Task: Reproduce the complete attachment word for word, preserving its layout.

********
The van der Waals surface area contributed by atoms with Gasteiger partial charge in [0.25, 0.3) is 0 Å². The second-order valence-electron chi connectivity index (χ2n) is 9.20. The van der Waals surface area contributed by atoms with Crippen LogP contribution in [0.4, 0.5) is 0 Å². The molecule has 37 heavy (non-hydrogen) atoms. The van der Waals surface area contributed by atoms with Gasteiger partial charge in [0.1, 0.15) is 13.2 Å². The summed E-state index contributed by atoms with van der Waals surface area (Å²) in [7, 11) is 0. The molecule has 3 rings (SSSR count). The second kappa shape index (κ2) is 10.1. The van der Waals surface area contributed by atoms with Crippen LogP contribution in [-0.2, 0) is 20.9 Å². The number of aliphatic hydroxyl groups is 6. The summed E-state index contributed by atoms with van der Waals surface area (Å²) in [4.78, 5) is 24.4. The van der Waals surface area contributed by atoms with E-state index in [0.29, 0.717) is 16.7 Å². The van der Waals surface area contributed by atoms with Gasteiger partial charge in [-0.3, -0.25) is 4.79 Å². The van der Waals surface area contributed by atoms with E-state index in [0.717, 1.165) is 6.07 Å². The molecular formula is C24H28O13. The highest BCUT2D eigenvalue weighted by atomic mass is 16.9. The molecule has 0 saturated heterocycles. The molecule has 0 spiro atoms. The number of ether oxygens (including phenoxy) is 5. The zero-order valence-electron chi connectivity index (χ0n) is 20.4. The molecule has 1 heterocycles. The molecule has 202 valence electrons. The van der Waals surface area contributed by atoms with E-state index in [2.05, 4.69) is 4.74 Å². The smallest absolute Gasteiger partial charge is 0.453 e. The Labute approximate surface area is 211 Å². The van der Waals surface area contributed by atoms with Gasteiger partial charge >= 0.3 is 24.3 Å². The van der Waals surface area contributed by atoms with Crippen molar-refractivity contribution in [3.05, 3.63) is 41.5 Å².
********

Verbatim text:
The van der Waals surface area contributed by atoms with Gasteiger partial charge in [0.25, 0.3) is 0 Å². The second-order valence-electron chi connectivity index (χ2n) is 9.20. The van der Waals surface area contributed by atoms with Crippen LogP contribution in [0.4, 0.5) is 0 Å². The molecule has 37 heavy (non-hydrogen) atoms. The van der Waals surface area contributed by atoms with Gasteiger partial charge in [0.1, 0.15) is 13.2 Å². The summed E-state index contributed by atoms with van der Waals surface area (Å²) in [7, 11) is 0. The molecule has 3 rings (SSSR count). The second kappa shape index (κ2) is 10.1. The van der Waals surface area contributed by atoms with Crippen LogP contribution in [-0.2, 0) is 20.9 Å². The number of aliphatic hydroxyl groups is 6. The summed E-state index contributed by atoms with van der Waals surface area (Å²) in [4.78, 5) is 24.4. The van der Waals surface area contributed by atoms with E-state index in [0.29, 0.717) is 16.7 Å². The van der Waals surface area contributed by atoms with Gasteiger partial charge in [-0.3, -0.25) is 4.79 Å². The van der Waals surface area contributed by atoms with E-state index in [0.717, 1.165) is 6.07 Å². The molecular formula is C24H28O13. The highest BCUT2D eigenvalue weighted by atomic mass is 16.9. The molecule has 0 saturated heterocycles. The molecule has 0 spiro atoms. The number of ether oxygens (including phenoxy) is 5. The zero-order valence-electron chi connectivity index (χ0n) is 20.4. The molecule has 1 heterocycles. The molecule has 202 valence electrons. The van der Waals surface area contributed by atoms with E-state index in [2.05, 4.69) is 4.74 Å². The smallest absolute Gasteiger partial charge is 0.453 e. The Labute approximate surface area is 211 Å². The van der Waals surface area contributed by atoms with Gasteiger partial charge >= 0.3 is 24.3 Å². The van der Waals surface area contributed by atoms with Crippen molar-refractivity contribution in [3.05, 3.63) is 41.5 Å².